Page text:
Garden to Table: How the Nation’s Best Chefs Used August’s Bounty

An Ode to Autumn

Growing up in rural Western Pennsylvania in the 60’s and 70’s, our neighbor, Ernie, grew a summer garden that put everyone else’s to shame. Ernie raised corn, tomatoes, lettuce, and string beans.  My favorite was the zucchini – the size of bowling balls. This August, there was an abundance of flawless produce.  Some of the nation’s best chefs took advantage of the cornucopia. These chefs went full throttle “garden to grill,” created vegetable-based sauces, and pickled their way to culinary magic. 

What The Chefs Are Doing

Chis Morocco of Bon Appetit Kitchen showcased (August issue) miso butter topped Skillet-Charred Summer Beans, garnished with sesame seeds and freshly squeezed lime.  Chef Kai Damon of New York’s Lalito added Chayote squash to summer salads to give extra “texture and juiciness.”  Chef Thai Dang of Haisous Vietnamese Kitchen in Chicago served okra with grilled rabbit, marinated in fermented tofu, ginger, chili, garlic and palm sugar.  Chef Jerimiah Langhorne from Danby in Washington, D.C. married crab meat to charred broccoli served in garlic cream, topped with lemon verbena and fresh chives. And what would summer be without freshly made jam?  Chef Genevieve Gergis, of Bavel in L.A. told Food & Wine about a jam made with preserved Persian mulberries. The berries are “cooked just enough” so they don’t completely break down.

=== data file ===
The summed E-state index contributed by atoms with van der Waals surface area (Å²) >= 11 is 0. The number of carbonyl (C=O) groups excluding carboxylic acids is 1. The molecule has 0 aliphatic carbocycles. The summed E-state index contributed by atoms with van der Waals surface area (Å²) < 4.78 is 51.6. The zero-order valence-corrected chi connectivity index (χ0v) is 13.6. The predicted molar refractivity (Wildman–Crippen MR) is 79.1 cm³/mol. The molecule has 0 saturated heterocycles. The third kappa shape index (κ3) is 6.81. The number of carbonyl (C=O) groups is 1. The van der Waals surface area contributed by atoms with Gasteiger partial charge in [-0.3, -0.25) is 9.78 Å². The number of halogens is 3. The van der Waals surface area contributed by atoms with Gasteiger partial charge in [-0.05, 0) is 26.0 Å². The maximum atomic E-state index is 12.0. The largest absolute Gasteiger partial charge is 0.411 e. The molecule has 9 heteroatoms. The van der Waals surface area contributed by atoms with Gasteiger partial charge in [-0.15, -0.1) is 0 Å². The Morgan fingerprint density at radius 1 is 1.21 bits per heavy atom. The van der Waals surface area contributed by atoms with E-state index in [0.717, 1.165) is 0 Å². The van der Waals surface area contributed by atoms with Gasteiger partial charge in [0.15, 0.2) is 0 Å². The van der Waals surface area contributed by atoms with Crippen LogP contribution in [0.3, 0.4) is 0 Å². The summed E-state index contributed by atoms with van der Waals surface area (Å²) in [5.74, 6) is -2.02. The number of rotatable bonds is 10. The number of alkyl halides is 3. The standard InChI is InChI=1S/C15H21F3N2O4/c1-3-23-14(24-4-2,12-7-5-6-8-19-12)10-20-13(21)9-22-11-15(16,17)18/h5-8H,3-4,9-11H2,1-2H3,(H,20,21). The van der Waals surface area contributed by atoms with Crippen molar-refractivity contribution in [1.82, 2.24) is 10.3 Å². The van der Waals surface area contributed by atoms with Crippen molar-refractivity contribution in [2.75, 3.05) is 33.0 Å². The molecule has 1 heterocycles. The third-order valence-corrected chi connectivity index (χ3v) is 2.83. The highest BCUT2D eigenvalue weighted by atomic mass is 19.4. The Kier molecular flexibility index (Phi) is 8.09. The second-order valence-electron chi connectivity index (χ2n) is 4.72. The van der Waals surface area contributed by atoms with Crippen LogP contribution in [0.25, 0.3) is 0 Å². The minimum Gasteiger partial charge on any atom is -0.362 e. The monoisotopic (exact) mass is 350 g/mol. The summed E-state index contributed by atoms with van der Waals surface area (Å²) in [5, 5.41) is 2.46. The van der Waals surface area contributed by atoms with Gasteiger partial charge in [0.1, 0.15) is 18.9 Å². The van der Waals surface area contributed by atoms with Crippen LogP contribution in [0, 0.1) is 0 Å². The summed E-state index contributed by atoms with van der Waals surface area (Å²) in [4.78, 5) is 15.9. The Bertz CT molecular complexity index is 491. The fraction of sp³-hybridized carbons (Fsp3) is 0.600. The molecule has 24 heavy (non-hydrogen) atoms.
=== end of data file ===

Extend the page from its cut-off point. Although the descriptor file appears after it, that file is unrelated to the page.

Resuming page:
Fresh is Best

The common thread that all the featured chefs seemed to agree upon was – when you’ve got the freshest produce available, you’ve got to let the produce shine.  These great chefs also agreed that using local farm produce not only is a deliciously innovative option but it can help to make local communities stronger.  

It’s too bad old Ernie isn’t around to share his summer garden bounty.  I still remember what he said when he brought a big brown bag full of the bowling ball-sized zucchini to our screen door.  “You won’t ever get anything that tastes this good from a grocery store.” 

Ernie knew it then.  These great chefs know it now. 

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Eat well.


Tony Lagana